Cyc: Does the ‘public surprise’ suggest that your career and successes have been somewhat overshadowed by other British riders such as Mark Cavendish, Bradley Wiggins and Chris Froome?

SC: People who understand cycling and know the sport, who understand my characteristics as a rider and the detail of cycling… I’m not overlooked by those people. But maybe the general public, who are drawn into the sport through the Tour de France, yeah, they might not be as aware of my riding capabilities and my potential. They might not quite understand the role I have in the team, which is fair enough as they’re new to the sport.

Cyc: In your career you’ve raced with two of the biggest teams in the peloton – Team Sky and BMC. How does your life at Pro Continental team MTN-Qhubeka compare with those WorldTour giants?

SC: The strategy’s a lot different than with those two, that’s for sure. There’s not the same pressure because we’re underdogs who are perceived as punching well above our weight. When you’re competing for the likes of Sky and BMC there’s a standard that you always have to achieve, and that can make the situation rather stressful and not particularly pleasant. But here at MTN, I’ve really enjoyed my time – except, of course, for that first week of the Tour…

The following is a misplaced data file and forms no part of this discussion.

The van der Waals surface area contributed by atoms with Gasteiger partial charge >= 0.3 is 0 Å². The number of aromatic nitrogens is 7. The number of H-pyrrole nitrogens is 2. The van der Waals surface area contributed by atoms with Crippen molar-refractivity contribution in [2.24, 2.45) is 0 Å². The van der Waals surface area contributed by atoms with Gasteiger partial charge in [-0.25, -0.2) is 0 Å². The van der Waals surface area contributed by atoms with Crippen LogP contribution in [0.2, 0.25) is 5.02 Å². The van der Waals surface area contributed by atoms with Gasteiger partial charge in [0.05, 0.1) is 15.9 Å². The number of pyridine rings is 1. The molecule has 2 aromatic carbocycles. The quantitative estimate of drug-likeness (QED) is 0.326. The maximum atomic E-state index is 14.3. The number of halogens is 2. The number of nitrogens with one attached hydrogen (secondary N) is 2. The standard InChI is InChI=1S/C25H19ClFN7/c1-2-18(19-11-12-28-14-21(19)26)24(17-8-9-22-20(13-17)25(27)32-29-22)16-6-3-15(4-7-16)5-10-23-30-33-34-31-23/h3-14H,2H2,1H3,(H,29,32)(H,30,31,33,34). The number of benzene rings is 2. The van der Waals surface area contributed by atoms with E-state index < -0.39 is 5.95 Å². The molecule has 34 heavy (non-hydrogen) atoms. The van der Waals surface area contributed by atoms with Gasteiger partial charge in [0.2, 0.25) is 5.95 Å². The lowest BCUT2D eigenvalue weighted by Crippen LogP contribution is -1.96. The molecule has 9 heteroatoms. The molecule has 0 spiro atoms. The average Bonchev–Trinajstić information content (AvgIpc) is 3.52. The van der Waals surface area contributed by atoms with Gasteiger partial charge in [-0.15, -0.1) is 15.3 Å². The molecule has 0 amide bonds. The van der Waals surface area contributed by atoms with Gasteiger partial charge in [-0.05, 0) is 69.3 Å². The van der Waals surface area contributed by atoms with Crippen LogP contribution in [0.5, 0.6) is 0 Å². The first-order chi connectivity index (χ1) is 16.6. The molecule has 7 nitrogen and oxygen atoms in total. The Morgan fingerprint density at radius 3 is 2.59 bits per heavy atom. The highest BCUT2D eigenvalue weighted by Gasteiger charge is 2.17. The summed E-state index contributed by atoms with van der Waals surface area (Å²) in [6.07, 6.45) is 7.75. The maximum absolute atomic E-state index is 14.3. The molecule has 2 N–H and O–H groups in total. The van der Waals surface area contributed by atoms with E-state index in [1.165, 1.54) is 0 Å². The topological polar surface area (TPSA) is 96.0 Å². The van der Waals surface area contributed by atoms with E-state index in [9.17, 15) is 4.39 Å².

Steve Cummings portrait

Cyc: The first week had far less climbing than the other two, so what made it so tough?

SC: In the first week, the nerves are far more raw. There’s the cobbled stages and fierce crosswinds. As a spectator it makes for great viewing but I think the organisers have to be aware of rider safety. If you lose 10 riders with broken bones in that first week, it’s just really sad. The Tour de France is the dream for every rider – they’ve spent near enough their entire life training for that one race. So to crash because of the route is disappointing. Also, many of the roads just aren’t wide enough for a pack of 200 riders. In my opinion, if they made the peloton a little bit smaller it’d be better. That could mean having fewer than nine riders in each team or simply having fewer teams [22 teams currently participate in the Tour]. As well as making the race safer, I also think it’d open things up and make it more exciting.

Cyc: It was certainly an exciting time for your teammate Daniel Teklehaimanot, who became the first African rider to wear a classification jersey at the Tour.

SC: Daniel performed brilliantly throughout the whole race, but he’s been doing that all season. In the Critérium du Dauphiné just before the Tour, he won the King of the Mountains polka-dot jersey after leading the competition from Stage 1. He’s just so good at ascending. Winning that and wearing the polka-dot at the Tour is such a huge achievement for him. He’s an absolute hero in Eritrea. He was before the Tour de France, anyway. Now I imagine he’s king.

Cyc: MTN sports scientist Jon Baker recently told Cyclist how the Eritreans in the team are blessed because of physical factors conducive to elite performance such as naturally high haematocrit levels. What’s it like to train and race with them?